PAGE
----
|02.13.10 at 9:59 pm ET|
Summary — The Bruins played a sleepy game on Saturday in Sunrise but were able to take two points from the Panthers with a 3-2 shootout win. Mark Recchi was the hero for the Bruins in the eighth round of the shootout. Tuukka Rask took the win for his fourth consecutive victory with 26 saves while Tomas Vokoun was the loser for the Panthers with 37 stops.
Mark Recchi tied the game at two in the second half of the third period when he deflected a Dennis Wideman shot passed Vokoun.
The Panthers took the early lead when Nick Tarnasky scored his first of the year at 10:12 in the first period after he was left alone in front of Rask on a rebound. Boston came back when David Krejci scored his 11th of the year at 15:54 when he threw the puck on Vokoun from the corner that beat the net-minder through the legs to tie the game at one.
The lead did not last as Stephen Weiss flew through the neutral zone and put an inside-out move on Zdeno Chara to burn the Bruins captain and knock down Rask’s door with with a wrist shot at 18:54 in the first period.
Mark Recchi — The veteran forward played in his 1550th game to move into ninth on the all-time list and tied the game with his ninth power play goal of the year (team high) in the third period. He had the game-deciding goal in the shootout.
Dennis Wideman — The Bruins defenseman had two assists on the night to give him 19 for the season
Stephen Weiss — The Panthers leading scorer had the best looking goal of the game when he burned through Chara in the first period.
The Bruins went on their first power play of the game at the 9:44 in the third period and made the Panthers pay. Recchi camped in front of Vokoun and was rewarded when he redirected a Wideman shot from the top of the right circle to tie the game at 11:44.
The Bruins and Panthers went back and forth in the shootout that went to sudden death eight rounds. Recchi proved to be the hero again when he deposited the puck top-shelf over Vokoun’s shoulders for the game-deciding goal. Krejci and Marc Savard scored in the shootout for the Bruins to keep the Bruins alive. David Booth and Kamil Kreps tallied for the Panthers.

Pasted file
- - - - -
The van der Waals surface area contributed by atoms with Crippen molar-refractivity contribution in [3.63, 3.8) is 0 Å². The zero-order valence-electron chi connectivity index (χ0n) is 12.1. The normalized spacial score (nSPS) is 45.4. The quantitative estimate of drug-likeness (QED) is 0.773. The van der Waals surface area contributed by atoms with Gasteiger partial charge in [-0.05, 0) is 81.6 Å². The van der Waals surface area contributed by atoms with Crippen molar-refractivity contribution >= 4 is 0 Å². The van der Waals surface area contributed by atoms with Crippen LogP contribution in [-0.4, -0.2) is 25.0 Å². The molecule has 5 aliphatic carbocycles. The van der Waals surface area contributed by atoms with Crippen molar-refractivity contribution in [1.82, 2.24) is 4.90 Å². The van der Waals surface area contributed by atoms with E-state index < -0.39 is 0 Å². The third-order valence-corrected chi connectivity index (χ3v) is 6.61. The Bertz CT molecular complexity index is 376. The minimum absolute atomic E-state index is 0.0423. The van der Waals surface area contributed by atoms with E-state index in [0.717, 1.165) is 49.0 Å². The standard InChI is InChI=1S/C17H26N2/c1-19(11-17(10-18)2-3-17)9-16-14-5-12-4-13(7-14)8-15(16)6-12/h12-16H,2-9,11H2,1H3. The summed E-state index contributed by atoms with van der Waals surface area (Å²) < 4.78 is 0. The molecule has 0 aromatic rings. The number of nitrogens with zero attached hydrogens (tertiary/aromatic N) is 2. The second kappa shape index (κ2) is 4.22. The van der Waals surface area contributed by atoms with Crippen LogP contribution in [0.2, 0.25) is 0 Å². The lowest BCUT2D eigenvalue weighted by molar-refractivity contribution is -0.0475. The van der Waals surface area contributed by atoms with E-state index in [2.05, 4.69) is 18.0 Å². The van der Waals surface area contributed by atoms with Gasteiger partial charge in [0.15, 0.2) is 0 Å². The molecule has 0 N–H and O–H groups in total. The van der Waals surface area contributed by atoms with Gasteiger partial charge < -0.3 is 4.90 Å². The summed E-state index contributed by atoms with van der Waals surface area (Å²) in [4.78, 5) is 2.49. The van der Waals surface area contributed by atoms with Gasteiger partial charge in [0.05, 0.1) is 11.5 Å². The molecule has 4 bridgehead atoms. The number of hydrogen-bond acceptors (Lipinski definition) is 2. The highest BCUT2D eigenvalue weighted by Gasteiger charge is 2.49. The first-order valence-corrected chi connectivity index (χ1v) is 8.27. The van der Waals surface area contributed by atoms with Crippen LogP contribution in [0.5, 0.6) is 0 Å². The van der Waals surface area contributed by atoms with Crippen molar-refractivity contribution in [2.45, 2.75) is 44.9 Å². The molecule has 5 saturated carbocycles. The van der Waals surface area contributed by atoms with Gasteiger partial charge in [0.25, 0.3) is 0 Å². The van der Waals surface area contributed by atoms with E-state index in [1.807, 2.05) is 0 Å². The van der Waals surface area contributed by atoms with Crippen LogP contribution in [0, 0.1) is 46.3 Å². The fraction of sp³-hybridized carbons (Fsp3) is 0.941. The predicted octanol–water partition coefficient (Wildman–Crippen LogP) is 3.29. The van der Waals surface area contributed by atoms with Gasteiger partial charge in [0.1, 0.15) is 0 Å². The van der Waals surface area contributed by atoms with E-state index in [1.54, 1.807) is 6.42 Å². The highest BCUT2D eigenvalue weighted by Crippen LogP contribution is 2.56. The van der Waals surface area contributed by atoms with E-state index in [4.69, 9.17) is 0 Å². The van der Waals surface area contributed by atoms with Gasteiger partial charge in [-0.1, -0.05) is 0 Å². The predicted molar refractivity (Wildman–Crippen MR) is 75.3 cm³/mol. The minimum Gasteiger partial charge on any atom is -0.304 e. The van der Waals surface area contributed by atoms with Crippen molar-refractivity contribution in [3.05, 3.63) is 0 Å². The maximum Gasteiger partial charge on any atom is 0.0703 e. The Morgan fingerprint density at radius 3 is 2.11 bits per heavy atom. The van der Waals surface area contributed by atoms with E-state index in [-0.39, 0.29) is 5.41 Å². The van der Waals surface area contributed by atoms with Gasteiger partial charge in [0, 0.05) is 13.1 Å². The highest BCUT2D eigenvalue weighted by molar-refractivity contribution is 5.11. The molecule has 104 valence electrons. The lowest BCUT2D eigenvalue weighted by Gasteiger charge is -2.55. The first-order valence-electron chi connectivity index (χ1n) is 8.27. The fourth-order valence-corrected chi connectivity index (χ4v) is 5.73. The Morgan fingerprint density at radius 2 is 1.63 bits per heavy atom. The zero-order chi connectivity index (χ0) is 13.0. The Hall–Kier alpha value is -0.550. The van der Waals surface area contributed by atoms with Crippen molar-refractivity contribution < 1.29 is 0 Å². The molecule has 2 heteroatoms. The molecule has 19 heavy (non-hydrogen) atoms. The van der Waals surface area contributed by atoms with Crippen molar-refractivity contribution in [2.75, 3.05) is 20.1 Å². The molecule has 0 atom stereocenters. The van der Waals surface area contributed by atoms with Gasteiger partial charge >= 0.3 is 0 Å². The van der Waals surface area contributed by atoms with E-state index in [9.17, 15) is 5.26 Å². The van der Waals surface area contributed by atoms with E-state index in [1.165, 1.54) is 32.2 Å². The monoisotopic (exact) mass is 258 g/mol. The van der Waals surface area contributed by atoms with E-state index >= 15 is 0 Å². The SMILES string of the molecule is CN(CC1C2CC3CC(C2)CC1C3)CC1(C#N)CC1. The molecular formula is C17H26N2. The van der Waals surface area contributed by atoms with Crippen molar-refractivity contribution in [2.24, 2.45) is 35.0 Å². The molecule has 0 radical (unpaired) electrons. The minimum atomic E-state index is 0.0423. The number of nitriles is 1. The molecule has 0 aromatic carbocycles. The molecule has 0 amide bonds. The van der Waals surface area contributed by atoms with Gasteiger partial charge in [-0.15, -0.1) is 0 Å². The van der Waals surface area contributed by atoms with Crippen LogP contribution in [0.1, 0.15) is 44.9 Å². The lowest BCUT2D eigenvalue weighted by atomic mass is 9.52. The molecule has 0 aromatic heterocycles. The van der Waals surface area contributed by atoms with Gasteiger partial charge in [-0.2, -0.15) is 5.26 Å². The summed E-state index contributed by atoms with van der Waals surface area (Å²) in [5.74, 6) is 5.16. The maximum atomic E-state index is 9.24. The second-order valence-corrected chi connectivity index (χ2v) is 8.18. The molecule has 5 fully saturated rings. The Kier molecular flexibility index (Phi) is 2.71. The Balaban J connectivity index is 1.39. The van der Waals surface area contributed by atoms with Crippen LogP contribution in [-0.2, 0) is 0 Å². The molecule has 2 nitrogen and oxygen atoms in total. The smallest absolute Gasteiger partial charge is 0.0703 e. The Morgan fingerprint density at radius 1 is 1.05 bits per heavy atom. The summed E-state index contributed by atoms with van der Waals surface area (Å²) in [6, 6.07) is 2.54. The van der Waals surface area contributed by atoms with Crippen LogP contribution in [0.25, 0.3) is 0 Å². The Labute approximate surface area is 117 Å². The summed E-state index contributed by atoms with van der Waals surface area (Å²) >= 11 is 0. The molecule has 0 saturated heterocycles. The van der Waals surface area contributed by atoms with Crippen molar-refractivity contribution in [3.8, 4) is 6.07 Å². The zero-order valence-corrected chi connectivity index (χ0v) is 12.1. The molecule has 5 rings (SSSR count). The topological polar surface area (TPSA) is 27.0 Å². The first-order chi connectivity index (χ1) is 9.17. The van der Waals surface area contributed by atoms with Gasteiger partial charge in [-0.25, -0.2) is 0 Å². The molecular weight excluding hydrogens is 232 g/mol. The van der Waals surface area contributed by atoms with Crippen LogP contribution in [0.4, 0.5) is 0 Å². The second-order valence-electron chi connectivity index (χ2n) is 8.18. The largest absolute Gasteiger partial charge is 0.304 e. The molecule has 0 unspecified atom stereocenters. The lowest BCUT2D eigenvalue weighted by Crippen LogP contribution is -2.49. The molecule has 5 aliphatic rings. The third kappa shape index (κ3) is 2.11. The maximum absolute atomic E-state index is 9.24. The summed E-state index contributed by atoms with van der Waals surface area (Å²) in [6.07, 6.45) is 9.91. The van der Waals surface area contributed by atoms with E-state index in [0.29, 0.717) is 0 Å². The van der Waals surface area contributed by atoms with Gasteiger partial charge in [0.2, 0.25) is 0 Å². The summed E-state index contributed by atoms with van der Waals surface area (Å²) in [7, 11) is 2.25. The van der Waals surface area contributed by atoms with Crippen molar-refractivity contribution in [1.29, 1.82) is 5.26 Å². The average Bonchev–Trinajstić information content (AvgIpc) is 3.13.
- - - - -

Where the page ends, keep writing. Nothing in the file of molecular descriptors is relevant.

|02.13.10 at 8:40 pm ET|
The Bruins are sleep walking their way through southern Florida.
There was not much action through the second period. Boston played a sleepy and, at times, sloppy period where it could not get a lot of chances created and fought the Panthers good puck possession through the neutral and defensive zones.
Rookie defenseman Adam McQuaid perhaps got a little juices flowing for the Bruins at 15:06 when he took exception to a high and (slightly) late hit from Panthers forward Victor Oreskovich. McQuaid threw a flurry of punches at Oreskovich right in front of the Bruins bench as he makes his case to stay with the Bruins and deserves and NHL roster spot.
The third period will start the same way as the second as the Panthers lead 2-1.
Shots through second (total):
Bruins — 8 (18)
Panthers – 11 (19)
|02.13.10 at 7:50 pm ET|
The Bruins are in Sunrise, Florida and may have left their game at the beach as they trail for the first time on their four game road trip after the first period. Boston is skating well enough but the urgency of the previous three games does not seem to be present as of yet.
Nick Tarnasky beat Tuukka Rask on a rebound put-away rebound at 10:12 to give the Panthers the early lead. The Bruins have not trailed in regulation since losing to the Washington Capitals last Tuesday. It was Tarnasky’s first goal of the year for the Panthers in his 11th game.
The lead would not last long though as David Krejci tallied his 11th of the year when he threw a wrist shot on Tomas Vokoun on a rush from the baseline on the right wing at 15:54.
Florida took the lead again when the Panthers leading scorer, Stephen Weiss, flew through the neutral zone and put and inside-out move on Zdeno Chara to march straight in on Rask and bury the chance at a 18:54. It was a power play strike as Shawn Thornton was the the box for a holding call at 18:27.
End of first, Panthers up 2-1.
Bruins — 10
Panthers — 8
|02.12.10 at 9:08 pm ET|
Everybody wants to be on an island in south Florida in the winter.
Well, unless your name is Tomas Vokoun.
In a letter to their fans on Friday, Florida Panthers managing partners Cliff Viner and Stu Siegel had some direct words on what they think of the current direction of their hockey club:
Clearly, we are not satisfied with some of the players on this team that do not possess the characteristics we need to be successful. We must be accountable for that. Our task moving forward is to acquire players with the attributes, skills and qualities we want in a Panthers player. We must admit the significant shortcomings we have as an organization, and we must move quickly and efficiently to overcome these shortcomings and reshape this franchise on a much more solid foundation.